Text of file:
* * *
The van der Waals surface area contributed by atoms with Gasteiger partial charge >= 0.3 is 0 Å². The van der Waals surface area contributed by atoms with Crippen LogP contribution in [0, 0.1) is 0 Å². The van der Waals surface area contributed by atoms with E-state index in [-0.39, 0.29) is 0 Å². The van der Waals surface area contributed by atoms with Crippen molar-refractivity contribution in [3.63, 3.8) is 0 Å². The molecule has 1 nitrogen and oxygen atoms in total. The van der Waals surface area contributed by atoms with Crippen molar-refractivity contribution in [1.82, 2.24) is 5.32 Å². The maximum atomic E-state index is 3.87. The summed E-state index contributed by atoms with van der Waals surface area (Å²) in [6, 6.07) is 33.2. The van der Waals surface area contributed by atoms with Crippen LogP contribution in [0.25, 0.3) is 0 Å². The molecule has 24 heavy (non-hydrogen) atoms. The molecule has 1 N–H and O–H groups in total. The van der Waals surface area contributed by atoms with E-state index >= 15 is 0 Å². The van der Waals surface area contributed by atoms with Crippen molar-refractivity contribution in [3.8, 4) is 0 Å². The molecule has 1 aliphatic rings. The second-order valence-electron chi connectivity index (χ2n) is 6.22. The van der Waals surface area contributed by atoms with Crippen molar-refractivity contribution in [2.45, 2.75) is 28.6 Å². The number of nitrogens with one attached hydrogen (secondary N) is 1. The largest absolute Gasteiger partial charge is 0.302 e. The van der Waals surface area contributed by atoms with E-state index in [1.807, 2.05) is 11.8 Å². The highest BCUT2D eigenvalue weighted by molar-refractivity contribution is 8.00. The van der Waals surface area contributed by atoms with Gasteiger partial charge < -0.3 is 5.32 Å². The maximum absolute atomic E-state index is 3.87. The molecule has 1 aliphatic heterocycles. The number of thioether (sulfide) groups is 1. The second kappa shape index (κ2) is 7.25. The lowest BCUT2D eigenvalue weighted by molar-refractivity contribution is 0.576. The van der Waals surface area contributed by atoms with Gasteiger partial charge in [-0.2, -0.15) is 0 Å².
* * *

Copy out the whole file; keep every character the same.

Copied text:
The van der Waals surface area contributed by atoms with Gasteiger partial charge >= 0.3 is 0 Å². The van der Waals surface area contributed by atoms with Crippen LogP contribution in [0, 0.1) is 0 Å². The van der Waals surface area contributed by atoms with E-state index in [-0.39, 0.29) is 0 Å². The van der Waals surface area contributed by atoms with Crippen molar-refractivity contribution in [3.63, 3.8) is 0 Å². The molecule has 1 nitrogen and oxygen atoms in total. The van der Waals surface area contributed by atoms with Crippen molar-refractivity contribution in [1.82, 2.24) is 5.32 Å². The maximum atomic E-state index is 3.87. The summed E-state index contributed by atoms with van der Waals surface area (Å²) in [6, 6.07) is 33.2. The van der Waals surface area contributed by atoms with Crippen LogP contribution in [0.25, 0.3) is 0 Å². The molecule has 24 heavy (non-hydrogen) atoms. The molecule has 1 N–H and O–H groups in total. The van der Waals surface area contributed by atoms with E-state index >= 15 is 0 Å². The van der Waals surface area contributed by atoms with Crippen molar-refractivity contribution in [3.8, 4) is 0 Å². The molecule has 1 aliphatic rings. The second-order valence-electron chi connectivity index (χ2n) is 6.22. The van der Waals surface area contributed by atoms with Crippen molar-refractivity contribution in [2.45, 2.75) is 28.6 Å². The number of nitrogens with one attached hydrogen (secondary N) is 1. The largest absolute Gasteiger partial charge is 0.302 e. The van der Waals surface area contributed by atoms with E-state index in [1.807, 2.05) is 11.8 Å². The highest BCUT2D eigenvalue weighted by molar-refractivity contribution is 8.00. The van der Waals surface area contributed by atoms with Gasteiger partial charge < -0.3 is 5.32 Å². The maximum absolute atomic E-state index is 3.87. The molecule has 1 aliphatic heterocycles. The number of thioether (sulfide) groups is 1. The second kappa shape index (κ2) is 7.25. The lowest BCUT2D eigenvalue weighted by molar-refractivity contribution is 0.576. The van der Waals surface area contributed by atoms with Gasteiger partial charge in [-0.2, -0.15) is 0 Å².